With more than forty years of experience as an information systems professional at commercial and nonprofit organizations, Lee Copeland has held technical and managerial positions in applications development, software testing, and software process improvement. Lee has developed and taught numerous training courses on software development and testing issues and is a well-known speaker with Software Quality Engineering. Lee presents at software conferences in the United States and abroad. He is the author of the popular reference book, A Practitioner’s Guide to Software Test Design.
It seems that most organizations have some kind of metrics program; and almost all of them are ineffective. Lee Copeland first explains the concept of “measurement” and then describes two key reasons for these almost universal failures. The first major mistake people make is forgetting that the model we are using for measurement is not necessarily reality. The second major blunder is treating ideas as if they were real things and then counting them. Lee describes the “Four Don’ts of Metrics” – don’t measure it unless you know what it means; don’t measure it if you’re not going to do something with the measurement; no matter what else you do, don’t turn your measurement into a goal; and focus your measurements on accomplishments, not effort. Over the years, Lee has discovered his favorite project indicator that is not a measurement at all. You’ll be surprised to learn what it is. In conclusion, Lee shares his Zeroth Law of Metrics to guide your program to success.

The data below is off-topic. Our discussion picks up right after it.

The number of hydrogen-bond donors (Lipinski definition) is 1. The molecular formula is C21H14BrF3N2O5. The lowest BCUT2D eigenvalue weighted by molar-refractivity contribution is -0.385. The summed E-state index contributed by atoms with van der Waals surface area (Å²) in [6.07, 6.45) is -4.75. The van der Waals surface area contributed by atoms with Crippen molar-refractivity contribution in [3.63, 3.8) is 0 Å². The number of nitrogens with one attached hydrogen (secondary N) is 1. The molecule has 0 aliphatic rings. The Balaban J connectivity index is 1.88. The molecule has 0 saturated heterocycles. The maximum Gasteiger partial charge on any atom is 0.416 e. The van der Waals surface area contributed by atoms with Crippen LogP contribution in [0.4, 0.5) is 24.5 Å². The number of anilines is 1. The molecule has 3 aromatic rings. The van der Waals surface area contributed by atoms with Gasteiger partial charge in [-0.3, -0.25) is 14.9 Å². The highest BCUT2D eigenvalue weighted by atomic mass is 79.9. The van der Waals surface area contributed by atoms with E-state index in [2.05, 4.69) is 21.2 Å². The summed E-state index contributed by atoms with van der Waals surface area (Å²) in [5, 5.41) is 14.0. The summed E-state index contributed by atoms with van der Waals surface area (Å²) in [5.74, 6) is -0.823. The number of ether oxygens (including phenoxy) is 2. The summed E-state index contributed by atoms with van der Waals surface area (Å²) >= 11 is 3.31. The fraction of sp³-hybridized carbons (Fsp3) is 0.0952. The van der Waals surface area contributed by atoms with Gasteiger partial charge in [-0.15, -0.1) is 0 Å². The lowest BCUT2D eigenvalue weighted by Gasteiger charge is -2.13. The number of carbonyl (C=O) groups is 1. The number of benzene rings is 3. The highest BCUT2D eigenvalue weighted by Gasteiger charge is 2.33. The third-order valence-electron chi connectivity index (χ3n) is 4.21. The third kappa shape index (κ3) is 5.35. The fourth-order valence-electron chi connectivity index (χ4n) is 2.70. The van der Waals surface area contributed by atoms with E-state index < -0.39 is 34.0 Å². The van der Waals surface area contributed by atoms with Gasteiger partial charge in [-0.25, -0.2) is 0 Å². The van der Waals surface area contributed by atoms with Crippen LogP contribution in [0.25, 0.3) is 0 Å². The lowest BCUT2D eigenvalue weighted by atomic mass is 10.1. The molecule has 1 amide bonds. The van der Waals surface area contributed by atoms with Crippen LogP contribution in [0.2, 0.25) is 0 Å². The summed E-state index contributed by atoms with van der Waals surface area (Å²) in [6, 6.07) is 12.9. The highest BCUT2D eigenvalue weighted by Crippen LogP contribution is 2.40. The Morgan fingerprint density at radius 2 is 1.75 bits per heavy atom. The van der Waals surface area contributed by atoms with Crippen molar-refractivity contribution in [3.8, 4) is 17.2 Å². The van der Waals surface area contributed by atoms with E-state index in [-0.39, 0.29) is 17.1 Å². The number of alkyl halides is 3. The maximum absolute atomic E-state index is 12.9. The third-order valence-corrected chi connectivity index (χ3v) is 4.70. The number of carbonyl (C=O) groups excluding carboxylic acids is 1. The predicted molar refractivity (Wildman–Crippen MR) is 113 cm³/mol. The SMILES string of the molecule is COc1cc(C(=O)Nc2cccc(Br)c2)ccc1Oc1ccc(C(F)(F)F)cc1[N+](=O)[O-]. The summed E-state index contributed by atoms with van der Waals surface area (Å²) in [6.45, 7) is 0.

Often, books, articles, and presentations begin with phrases such as “now that the requirements are complete,” “now that the testing process is defined”, “now that the team is fully staffed”, or other similar statements. However, most of us live in a world in which these foundations of our work are often not available. Lee Copeland describes a pragmatic approach to testing when your world is messy. Typical messy problems include a lack of organizational commitment to testing, poor system requirements, insufficient stakeholder involvement, ineffective testing processes, poor communication, separation of testers from developers, and lack of tester professionalism. Lee presents a set of effective responses you should consider when you find yourself in these messy situations. Then, Lee shows you how to determine the underlying causes of organizational messiness as a starting point for effective improvement. He describes how to determine the root causes of your problems and implement effective solutions when the resolution is within your sphere of influence and also when it is outside of your control. Join Lee for an examination of both pragmatic testing practices and effective improvement activities.
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